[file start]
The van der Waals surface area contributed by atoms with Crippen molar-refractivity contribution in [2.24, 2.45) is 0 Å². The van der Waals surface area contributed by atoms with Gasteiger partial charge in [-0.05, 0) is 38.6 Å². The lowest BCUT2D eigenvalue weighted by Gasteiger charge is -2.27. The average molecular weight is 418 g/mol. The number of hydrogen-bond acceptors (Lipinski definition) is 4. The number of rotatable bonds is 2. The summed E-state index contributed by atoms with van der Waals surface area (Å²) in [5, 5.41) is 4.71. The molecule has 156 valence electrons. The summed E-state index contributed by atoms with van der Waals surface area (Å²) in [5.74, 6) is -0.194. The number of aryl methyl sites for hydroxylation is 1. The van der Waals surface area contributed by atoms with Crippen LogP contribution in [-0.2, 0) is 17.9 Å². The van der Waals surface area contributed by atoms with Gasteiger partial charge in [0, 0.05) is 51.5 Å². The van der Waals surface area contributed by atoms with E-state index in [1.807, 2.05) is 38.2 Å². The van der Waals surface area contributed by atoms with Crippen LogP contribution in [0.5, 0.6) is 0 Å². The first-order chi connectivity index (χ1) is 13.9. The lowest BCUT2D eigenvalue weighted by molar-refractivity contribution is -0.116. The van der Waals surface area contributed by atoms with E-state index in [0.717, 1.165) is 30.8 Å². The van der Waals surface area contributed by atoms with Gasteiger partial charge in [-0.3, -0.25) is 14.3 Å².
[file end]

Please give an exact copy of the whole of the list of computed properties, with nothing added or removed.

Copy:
The van der Waals surface area contributed by atoms with Crippen molar-refractivity contribution in [2.24, 2.45) is 0 Å². The van der Waals surface area contributed by atoms with Gasteiger partial charge in [-0.05, 0) is 38.6 Å². The lowest BCUT2D eigenvalue weighted by Gasteiger charge is -2.27. The average molecular weight is 418 g/mol. The number of hydrogen-bond acceptors (Lipinski definition) is 4. The number of rotatable bonds is 2. The summed E-state index contributed by atoms with van der Waals surface area (Å²) in [5, 5.41) is 4.71. The molecule has 156 valence electrons. The summed E-state index contributed by atoms with van der Waals surface area (Å²) in [5.74, 6) is -0.194. The number of aryl methyl sites for hydroxylation is 1. The van der Waals surface area contributed by atoms with Crippen LogP contribution in [-0.2, 0) is 17.9 Å². The van der Waals surface area contributed by atoms with Gasteiger partial charge in [0, 0.05) is 51.5 Å². The van der Waals surface area contributed by atoms with E-state index in [1.807, 2.05) is 38.2 Å². The van der Waals surface area contributed by atoms with Crippen LogP contribution in [0.5, 0.6) is 0 Å². The first-order chi connectivity index (χ1) is 13.9. The lowest BCUT2D eigenvalue weighted by molar-refractivity contribution is -0.116. The van der Waals surface area contributed by atoms with E-state index in [0.717, 1.165) is 30.8 Å². The van der Waals surface area contributed by atoms with Gasteiger partial charge in [-0.3, -0.25) is 14.3 Å².